Once our stuff arrived from Canada, we knew a trip to Ikea wouldn't be far off. 40 bankers' boxes of books and no where to put them. Luckily, our knitterly friends Kristin and Peter needed bookcases as well, so the other week Peter and I rented a van and drove down to Edinburgh. What followed can only be described as the Great Ikea Disaster of 2011. Nothing we needed was in stock. White Billy bookcases? Nada. Bread bin? Zilch. Basic mirror? Not in the colour or size you need. Our great Ikea adventure, which was only supposed to take an hour or so, quickly rounded the corner on four. I could almost hear the evil cackle of some demented warehouse worker who has been secreting everything we'd need away for months, just like those postal workers who, after they die, are discovered to have hidden decades worth of mail in their basements.

After we got home and delivered a bookcase to our neighbours/landlords, I was about ready to collapse on the sofa for the night. Predictably, there was a knock at the door. Norman, our neighbour/landlord, holding a plastic grocery bag. He passes it to me, I look in, and there's a lobster. Moving. Fresh out of his lobster trap.

I guess the look on my face was one of shock and horror because Norman said, reassuringly, "Miguel's Spanish. He'll know what to do with it."

He didn't. Miguel took one look at the lobster and announced that he didn't want to kill it. Eat it, sure. No problem. But under no circumstances was he going to cook it. I threatened to inform the Spanish embassy of his lack of Spanishness regarding seafood, but to no avail. The only way the lobster was going to be dinner was if I cooked it.

Oh, fantastic.

So the lobster spent the night in our fridge and I spent the next afternoon figuring out how to cook this beastie. Norman claimed that if I held the lobster, who I'd named Louis at this point (probably where things began to go wrong), upside down, he'd go to sleep and he'd be easy to pop into the pot.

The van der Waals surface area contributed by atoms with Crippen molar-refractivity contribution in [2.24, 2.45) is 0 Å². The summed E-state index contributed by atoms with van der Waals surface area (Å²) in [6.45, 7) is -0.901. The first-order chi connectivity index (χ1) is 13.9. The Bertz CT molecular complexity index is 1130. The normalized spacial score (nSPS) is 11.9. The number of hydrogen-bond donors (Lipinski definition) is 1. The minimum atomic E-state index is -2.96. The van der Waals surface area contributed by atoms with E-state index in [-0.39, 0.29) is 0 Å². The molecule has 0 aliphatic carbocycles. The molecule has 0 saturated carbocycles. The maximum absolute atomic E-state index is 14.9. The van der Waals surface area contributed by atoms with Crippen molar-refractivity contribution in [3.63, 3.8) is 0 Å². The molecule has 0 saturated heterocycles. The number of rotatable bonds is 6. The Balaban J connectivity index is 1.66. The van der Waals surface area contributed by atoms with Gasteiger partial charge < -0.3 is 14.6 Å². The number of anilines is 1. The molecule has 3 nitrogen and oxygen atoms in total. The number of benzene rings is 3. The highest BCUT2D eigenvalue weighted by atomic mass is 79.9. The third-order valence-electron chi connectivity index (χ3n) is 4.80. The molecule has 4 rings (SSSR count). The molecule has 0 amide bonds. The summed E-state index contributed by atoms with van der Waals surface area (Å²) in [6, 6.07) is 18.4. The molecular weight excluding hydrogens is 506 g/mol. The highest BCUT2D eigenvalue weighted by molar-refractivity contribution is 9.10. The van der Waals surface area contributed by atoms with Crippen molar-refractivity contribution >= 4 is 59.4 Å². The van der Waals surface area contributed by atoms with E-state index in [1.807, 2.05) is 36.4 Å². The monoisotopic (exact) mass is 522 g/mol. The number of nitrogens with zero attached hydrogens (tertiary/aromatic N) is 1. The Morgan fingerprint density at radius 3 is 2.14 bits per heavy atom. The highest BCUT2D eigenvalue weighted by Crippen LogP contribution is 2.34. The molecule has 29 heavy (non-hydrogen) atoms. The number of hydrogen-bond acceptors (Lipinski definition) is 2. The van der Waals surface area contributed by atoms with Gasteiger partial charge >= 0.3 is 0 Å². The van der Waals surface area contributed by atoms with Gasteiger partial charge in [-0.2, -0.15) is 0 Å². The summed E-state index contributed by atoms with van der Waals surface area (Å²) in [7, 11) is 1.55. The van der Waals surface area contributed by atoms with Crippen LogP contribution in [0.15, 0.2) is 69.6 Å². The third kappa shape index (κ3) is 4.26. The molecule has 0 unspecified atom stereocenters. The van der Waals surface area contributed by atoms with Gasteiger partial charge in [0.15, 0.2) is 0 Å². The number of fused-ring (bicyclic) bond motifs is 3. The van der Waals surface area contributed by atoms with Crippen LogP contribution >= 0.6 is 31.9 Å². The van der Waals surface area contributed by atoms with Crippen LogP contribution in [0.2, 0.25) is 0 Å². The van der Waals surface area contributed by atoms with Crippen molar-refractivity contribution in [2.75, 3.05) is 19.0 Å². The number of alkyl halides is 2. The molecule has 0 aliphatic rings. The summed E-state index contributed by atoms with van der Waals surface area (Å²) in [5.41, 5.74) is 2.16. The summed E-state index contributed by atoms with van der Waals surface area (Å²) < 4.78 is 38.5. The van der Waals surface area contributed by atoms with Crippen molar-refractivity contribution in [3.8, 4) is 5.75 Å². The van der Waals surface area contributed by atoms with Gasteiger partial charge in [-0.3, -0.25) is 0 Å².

Alright. Loins girded, I put a pot of salted water to boil; however, after a look at Louis and the size of our Dutch oven, I began to seriously doubt that Louis was going to fit. I'd have to wait for the water to be a full boil, put Louis to sleep, and get him in to the smallish pot as quick as possible.

There was a resounding chorus of "oh God, oh God, this is so gross!" as I reached into the bag and carefully brought Louis out. No binding on Louis' pincers, so I very carefully held him upside down and counted to ten, which was how long Norman said it would take for Louis to conk out. Ten seconds later, he's still squirming about. Maybe he could see the pot of boiling water? The poor thing was moving more now than he did in the fridge, twisting about. Twenty seconds and Louis is not falling asleep. Not even drowsy.

Adrenaline going and my stomach in knots, all I want is for Louis to go to sleep so I can dump him in the pot, but he just won't stop moving. He's got to get into the pot. At a good boil, death would be pretty instant, I think. So I grabbed a wooden spoon (I wasn't sure he'd fit in the pot without encouragement) and moved Louis over the pot.

Not being the least bit sleepy, Louis had stretched himself to his full length, his pincers moving wildly. Oh my giddy aunt, there is just no way I was going to get this thing into the pot without a fight. At this point, I just want the whole thing over. I attempted to put him in headfirst (as per the instructions), but with pincers and tail thrashing about, this is not easy. I wrestle him into the pot, slam on the lid, and breathe.

Silence but for the boiling water, and then..

scratch, scratch, scratch as Louis' pincers and wee legs tap and scrape the inside of the pot.

This goes on for a minute. I'm ready to go headfirst into the toilet. Am now convinced Louis is never going to die but will instead return to the sea and recruit fellow lobster to come and attack the house. I have visions of being slowly boiled to death in a giant caldron.

And then it all stops. Miguel lifts the lid and notes with surprise that Louis' black shell has turned red (what kind of Spaniard is he, I ask you). Ten minutes later, we lift Louis out of the pot and Miguel begins tearing him apart. Claws first, then tail.

I tried a bit, but as I've never really been a big fan of seafood (aside from fish. It's a texture thing) I left the majority of Louis for Miguel, who'd gleefully announced that he'd never eaten anything so fresh. "Thirty minutes ago," he said, "and he was moving around our fridge."

And that's when I lost my appetite completely.

Conclusion: I apparently make a fantastic lobster. You'll never be able to try my lobster yourself, however, because there's no chance I'm ever doing that again.